NAIROBI, Kenya, Jul 12 – Digital lenders have downplayed fears majority of borrowers accessing mobile loans are using them for betting purposes.
Tala East Africa Regional Manager Ivan Mbowa who is a member of the Digital Lenders Association of Kenya says majority of the consumers seek credit to fund their businesses.
“Our research has shown that majority of consumers are using digital credit for investment purposes such as buying goods they need to stock goods for their shelves and just build their business overtime,” he says.
In April Interior Secretary Fred Matiang’i announced the looming enactment of tough laws intended to curb rampant betting across the country.
Matiangi said over half a million youth had been blacklisted by various lending firms after defaulting on loans they acquired to place bets on online gambling platforms.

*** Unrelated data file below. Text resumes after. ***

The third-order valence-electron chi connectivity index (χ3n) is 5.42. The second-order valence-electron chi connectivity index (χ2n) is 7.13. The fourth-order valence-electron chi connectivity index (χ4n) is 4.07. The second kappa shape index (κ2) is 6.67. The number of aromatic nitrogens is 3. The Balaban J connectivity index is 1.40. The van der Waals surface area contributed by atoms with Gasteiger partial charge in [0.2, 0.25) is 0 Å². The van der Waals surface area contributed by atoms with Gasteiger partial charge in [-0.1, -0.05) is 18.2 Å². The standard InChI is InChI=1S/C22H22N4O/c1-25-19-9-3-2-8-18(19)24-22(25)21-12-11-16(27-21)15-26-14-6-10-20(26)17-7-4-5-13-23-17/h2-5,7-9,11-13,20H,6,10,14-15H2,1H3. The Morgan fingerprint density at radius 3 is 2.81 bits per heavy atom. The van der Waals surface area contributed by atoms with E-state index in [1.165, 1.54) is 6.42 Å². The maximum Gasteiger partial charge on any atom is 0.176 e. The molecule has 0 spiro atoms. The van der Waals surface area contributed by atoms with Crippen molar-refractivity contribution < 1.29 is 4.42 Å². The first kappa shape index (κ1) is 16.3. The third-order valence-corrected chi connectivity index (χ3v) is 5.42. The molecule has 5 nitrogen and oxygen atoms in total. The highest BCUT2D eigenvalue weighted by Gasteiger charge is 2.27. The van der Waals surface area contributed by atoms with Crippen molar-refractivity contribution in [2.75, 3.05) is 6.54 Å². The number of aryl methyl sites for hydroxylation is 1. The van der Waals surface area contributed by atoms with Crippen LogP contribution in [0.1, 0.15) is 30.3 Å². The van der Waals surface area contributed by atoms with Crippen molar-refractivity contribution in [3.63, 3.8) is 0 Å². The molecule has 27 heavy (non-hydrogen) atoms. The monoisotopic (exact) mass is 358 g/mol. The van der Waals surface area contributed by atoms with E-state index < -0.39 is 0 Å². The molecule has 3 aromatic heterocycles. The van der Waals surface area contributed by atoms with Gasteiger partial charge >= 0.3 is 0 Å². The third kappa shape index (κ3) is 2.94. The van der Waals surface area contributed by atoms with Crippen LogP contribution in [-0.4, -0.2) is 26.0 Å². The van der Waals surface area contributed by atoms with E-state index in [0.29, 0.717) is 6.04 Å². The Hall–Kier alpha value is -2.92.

He added that industry statistics paint a grim picture of addictive betting that has caused social strife, financial ruin and even suicides.
“We have about 500,000 of our young people who are blacklisted by some of the lending agencies, because they borrowed and cannot pay,” he said.
A study conducted by Geopoll revealed 76 per cent of those Kenyans engaging in betting were aged below 35 years but ended up defaulting.
A 1966 law that governs the betting industry has been outdated with the evolution of the technology and processes around gambling.
The weak legislation has left the youth exposed to negative impact of betting without adequate legal protection.
Kenya’s leading betting company SportPesa said it welcomed Matiang’i’s plan to reform the sector.
According to Geopoll, Kenya has the highest proportion of youth engaged in betting in Africa at 76 percent.
They spend an average of Sh5,000 per month, mostly on football bets.